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How Do I Become a Fingerprint Examiner?

Wanda Marie Thibodeaux
Wanda Marie Thibodeaux

The first step to become a fingerprint examiner is getting an undergraduate degree in a science-related field. Most examiners then complete an internship or training program. Getting voluntary certification as a Certified Latent Print Examiner (CLPE) is the last step needed to apply for most fingerprint examiner jobs.

Some employers accept an associate’s degree from fingerprint examiner applicants, as applicants can learn on-the-job. Four-year degrees are the industry standard, however. The bachelor’s degree should ideally be in forensic science, but degrees in criminal justice are equally desirable due to the fact that most fingerprint examiners aid in law enforcement. One also can become a fingerprint examiner by getting a degree in biology, chemistry or a similar area, as these areas provide the foundation for understanding how fingerprints form, why they are unique, and how an examiner physically collects and preserves the prints he finds.

Fingerprints may be lifted from physical evidence found at a crime scene.
Fingerprints may be lifted from physical evidence found at a crime scene.

Following the completion of an undergraduate degree, aspiring fingerprint examiners enter a formal fingerprint examiner program, or fingerprint-based internship. These programs are available through sheriff and police departments, as well as crime laboratories. Some technical colleges offer training, too. Online classes are an option in some instances, but one still needs hands-on experience to become a fingerprint examiner.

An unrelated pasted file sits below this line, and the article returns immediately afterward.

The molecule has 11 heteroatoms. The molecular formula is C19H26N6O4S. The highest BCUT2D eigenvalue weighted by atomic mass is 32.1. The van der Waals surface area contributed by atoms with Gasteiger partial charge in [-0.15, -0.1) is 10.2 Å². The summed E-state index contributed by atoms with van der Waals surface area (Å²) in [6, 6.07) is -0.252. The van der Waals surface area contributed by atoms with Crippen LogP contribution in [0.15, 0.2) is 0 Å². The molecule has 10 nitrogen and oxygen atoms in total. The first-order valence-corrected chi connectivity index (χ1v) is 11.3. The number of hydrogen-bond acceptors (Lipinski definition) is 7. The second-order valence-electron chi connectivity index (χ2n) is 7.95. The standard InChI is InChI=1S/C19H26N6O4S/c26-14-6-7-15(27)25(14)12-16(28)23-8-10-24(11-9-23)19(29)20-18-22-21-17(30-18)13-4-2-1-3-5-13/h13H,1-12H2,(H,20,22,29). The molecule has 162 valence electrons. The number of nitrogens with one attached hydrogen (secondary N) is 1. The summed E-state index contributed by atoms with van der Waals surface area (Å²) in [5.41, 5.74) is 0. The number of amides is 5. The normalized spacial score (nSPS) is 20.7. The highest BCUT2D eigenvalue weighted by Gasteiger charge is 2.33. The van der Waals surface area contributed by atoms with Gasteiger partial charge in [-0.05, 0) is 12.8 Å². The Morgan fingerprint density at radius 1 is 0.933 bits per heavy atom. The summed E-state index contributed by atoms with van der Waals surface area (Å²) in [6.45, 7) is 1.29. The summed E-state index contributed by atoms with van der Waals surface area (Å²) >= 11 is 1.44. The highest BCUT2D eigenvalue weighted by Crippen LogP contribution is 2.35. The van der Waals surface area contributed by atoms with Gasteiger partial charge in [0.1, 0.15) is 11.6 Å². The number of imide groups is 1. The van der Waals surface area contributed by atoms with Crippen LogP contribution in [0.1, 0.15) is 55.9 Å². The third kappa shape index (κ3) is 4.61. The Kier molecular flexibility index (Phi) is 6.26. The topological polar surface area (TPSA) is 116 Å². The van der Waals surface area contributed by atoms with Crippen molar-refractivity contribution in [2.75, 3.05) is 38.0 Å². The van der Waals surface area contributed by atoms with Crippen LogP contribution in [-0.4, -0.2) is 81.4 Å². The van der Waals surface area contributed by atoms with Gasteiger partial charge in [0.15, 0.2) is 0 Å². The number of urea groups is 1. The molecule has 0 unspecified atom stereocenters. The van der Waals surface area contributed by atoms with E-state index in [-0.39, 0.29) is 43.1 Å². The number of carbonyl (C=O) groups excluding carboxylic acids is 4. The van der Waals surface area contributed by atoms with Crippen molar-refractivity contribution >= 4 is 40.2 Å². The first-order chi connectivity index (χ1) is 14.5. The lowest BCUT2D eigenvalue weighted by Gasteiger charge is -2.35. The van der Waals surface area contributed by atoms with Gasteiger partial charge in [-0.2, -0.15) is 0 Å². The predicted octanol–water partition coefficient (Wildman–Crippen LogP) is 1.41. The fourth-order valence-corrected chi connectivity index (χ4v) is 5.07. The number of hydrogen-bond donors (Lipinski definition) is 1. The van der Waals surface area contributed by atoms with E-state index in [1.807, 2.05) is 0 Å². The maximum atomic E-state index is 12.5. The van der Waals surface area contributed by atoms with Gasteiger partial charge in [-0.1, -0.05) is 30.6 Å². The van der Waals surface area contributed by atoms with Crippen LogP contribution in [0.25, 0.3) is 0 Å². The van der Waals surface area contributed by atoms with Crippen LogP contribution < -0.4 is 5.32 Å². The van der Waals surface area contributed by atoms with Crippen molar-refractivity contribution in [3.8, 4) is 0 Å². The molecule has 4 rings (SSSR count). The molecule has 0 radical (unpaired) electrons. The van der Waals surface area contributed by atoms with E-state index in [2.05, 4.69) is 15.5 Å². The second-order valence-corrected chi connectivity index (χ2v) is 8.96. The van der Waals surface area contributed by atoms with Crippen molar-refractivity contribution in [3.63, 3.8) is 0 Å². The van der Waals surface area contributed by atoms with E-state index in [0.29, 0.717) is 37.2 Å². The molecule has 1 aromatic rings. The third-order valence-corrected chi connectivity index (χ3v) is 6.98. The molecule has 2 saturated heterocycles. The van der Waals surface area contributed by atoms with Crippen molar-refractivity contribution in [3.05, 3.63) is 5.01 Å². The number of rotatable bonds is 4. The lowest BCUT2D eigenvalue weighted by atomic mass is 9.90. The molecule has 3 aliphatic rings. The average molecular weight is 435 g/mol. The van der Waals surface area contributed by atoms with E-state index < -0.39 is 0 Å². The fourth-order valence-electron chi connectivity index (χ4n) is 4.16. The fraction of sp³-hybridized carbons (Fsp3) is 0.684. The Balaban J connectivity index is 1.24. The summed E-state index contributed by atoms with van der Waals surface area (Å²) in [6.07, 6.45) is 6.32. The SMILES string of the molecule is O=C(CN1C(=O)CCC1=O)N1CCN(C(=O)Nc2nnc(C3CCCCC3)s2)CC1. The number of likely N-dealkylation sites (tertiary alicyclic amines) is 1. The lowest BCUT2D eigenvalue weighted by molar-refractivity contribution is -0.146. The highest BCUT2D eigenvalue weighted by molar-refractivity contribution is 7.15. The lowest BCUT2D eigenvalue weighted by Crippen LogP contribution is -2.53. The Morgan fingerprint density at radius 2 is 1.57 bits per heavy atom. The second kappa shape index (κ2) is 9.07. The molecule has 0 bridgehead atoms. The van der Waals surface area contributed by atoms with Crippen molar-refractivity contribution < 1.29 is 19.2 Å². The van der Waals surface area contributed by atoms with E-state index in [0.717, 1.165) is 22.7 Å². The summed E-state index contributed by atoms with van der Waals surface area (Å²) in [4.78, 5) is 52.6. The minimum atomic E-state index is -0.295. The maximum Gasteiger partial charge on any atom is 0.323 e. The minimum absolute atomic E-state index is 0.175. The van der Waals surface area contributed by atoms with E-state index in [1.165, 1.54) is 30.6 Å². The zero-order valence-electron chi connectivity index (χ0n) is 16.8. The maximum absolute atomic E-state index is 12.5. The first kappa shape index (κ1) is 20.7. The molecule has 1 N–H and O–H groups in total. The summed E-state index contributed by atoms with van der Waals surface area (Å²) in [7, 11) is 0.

Training programs designed to let one become a fingerprint examiner vary widely in length. They can last anywhere from two weeks to two years, depending on what kind of degree one has, which organization is providing the courses and the jurisdiction in which the fingerprint examiner wishes to apply. Most programs offer core classes like fingerprint analysis, print features, fingerprint integrity preservation and court testimony.

One does not need to get certified to become a fingerprint examiner. Those who do have certification, however, have more clout with employers and are respected by others in the fingerprint and criminal justice fields. The primary agency that offers fingerprint examiner certification is the International Association for Identification (IAI).

Individuals who want to become a Certified Latent Print Examiner through IAI must meet rigorous requirements. These include a minimum of 80 hours of certification board-approved technical training, two years full-time experience, completion of a three-part examination and an oral board test or presentation of case. When all these requirements are fulfilled, the IAI certification board reviews the examiner’s application and either issues certification or rejects the application.

The fingerprinting field, like other industries, evolves over time. For instance, advances in technology let examiners adapt how they view the prints they find or match them to prints already in a database. IAI thus requires those who hold CLPE status to get a minimum of 80 hours of continuing education every five years and take a recertification exam to maintain their standing.

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    • Fingerprints may be lifted from physical evidence found at a crime scene.
      By: Leah-Anne Thompson
      Fingerprints may be lifted from physical evidence found at a crime scene.